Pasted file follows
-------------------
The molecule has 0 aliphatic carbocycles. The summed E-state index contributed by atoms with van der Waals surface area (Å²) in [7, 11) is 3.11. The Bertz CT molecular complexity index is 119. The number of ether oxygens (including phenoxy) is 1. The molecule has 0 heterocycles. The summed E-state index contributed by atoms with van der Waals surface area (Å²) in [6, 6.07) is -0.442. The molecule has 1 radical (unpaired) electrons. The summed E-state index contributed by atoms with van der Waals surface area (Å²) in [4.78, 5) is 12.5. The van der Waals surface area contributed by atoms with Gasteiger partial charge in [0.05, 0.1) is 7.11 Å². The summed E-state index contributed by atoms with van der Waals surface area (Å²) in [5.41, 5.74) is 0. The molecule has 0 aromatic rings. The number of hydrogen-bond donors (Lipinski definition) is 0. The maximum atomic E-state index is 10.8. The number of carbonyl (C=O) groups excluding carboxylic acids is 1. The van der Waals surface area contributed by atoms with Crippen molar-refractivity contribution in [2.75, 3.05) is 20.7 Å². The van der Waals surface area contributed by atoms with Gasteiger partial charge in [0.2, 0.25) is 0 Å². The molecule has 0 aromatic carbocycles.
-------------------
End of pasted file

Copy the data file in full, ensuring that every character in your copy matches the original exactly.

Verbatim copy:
The molecule has 0 aliphatic carbocycles. The summed E-state index contributed by atoms with van der Waals surface area (Å²) in [7, 11) is 3.11. The Bertz CT molecular complexity index is 119. The number of ether oxygens (including phenoxy) is 1. The molecule has 0 heterocycles. The summed E-state index contributed by atoms with van der Waals surface area (Å²) in [6, 6.07) is -0.442. The molecule has 1 radical (unpaired) electrons. The summed E-state index contributed by atoms with van der Waals surface area (Å²) in [4.78, 5) is 12.5. The van der Waals surface area contributed by atoms with Gasteiger partial charge in [0.05, 0.1) is 7.11 Å². The summed E-state index contributed by atoms with van der Waals surface area (Å²) in [5.41, 5.74) is 0. The molecule has 0 aromatic rings. The number of hydrogen-bond donors (Lipinski definition) is 0. The maximum atomic E-state index is 10.8. The number of carbonyl (C=O) groups excluding carboxylic acids is 1. The van der Waals surface area contributed by atoms with Crippen molar-refractivity contribution in [2.75, 3.05) is 20.7 Å². The van der Waals surface area contributed by atoms with Gasteiger partial charge in [0.2, 0.25) is 0 Å². The molecule has 0 aromatic carbocycles.